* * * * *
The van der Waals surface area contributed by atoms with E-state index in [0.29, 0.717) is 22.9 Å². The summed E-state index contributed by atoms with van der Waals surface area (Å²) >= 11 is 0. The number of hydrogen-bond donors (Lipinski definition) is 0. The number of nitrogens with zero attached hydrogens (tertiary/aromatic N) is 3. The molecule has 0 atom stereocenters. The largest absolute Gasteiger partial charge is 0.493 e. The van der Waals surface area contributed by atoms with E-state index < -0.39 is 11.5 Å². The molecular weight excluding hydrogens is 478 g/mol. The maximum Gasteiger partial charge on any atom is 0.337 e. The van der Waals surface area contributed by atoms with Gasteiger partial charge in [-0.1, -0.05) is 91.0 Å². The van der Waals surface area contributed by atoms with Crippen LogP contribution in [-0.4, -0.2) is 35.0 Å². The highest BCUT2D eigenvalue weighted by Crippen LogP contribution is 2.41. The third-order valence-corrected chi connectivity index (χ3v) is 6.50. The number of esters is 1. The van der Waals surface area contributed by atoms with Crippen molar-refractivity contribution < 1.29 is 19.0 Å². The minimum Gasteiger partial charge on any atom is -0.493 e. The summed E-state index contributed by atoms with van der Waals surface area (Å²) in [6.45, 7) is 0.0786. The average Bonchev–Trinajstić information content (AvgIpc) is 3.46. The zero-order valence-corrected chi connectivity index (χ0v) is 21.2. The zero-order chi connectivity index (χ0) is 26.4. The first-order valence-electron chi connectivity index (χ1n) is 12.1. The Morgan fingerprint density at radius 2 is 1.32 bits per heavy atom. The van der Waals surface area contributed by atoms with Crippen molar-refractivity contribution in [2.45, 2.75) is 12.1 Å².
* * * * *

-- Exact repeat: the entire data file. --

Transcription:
The van der Waals surface area contributed by atoms with E-state index in [0.29, 0.717) is 22.9 Å². The summed E-state index contributed by atoms with van der Waals surface area (Å²) >= 11 is 0. The number of hydrogen-bond donors (Lipinski definition) is 0. The number of nitrogens with zero attached hydrogens (tertiary/aromatic N) is 3. The molecule has 0 atom stereocenters. The largest absolute Gasteiger partial charge is 0.493 e. The van der Waals surface area contributed by atoms with E-state index < -0.39 is 11.5 Å². The molecular weight excluding hydrogens is 478 g/mol. The maximum Gasteiger partial charge on any atom is 0.337 e. The van der Waals surface area contributed by atoms with Gasteiger partial charge in [-0.1, -0.05) is 91.0 Å². The van der Waals surface area contributed by atoms with Crippen LogP contribution in [-0.4, -0.2) is 35.0 Å². The highest BCUT2D eigenvalue weighted by Crippen LogP contribution is 2.41. The third-order valence-corrected chi connectivity index (χ3v) is 6.50. The number of esters is 1. The van der Waals surface area contributed by atoms with Crippen molar-refractivity contribution < 1.29 is 19.0 Å². The minimum Gasteiger partial charge on any atom is -0.493 e. The summed E-state index contributed by atoms with van der Waals surface area (Å²) in [6.45, 7) is 0.0786. The average Bonchev–Trinajstić information content (AvgIpc) is 3.46. The zero-order valence-corrected chi connectivity index (χ0v) is 21.2. The zero-order chi connectivity index (χ0) is 26.4. The first-order valence-electron chi connectivity index (χ1n) is 12.1. The Morgan fingerprint density at radius 2 is 1.32 bits per heavy atom. The van der Waals surface area contributed by atoms with Crippen molar-refractivity contribution in [2.45, 2.75) is 12.1 Å².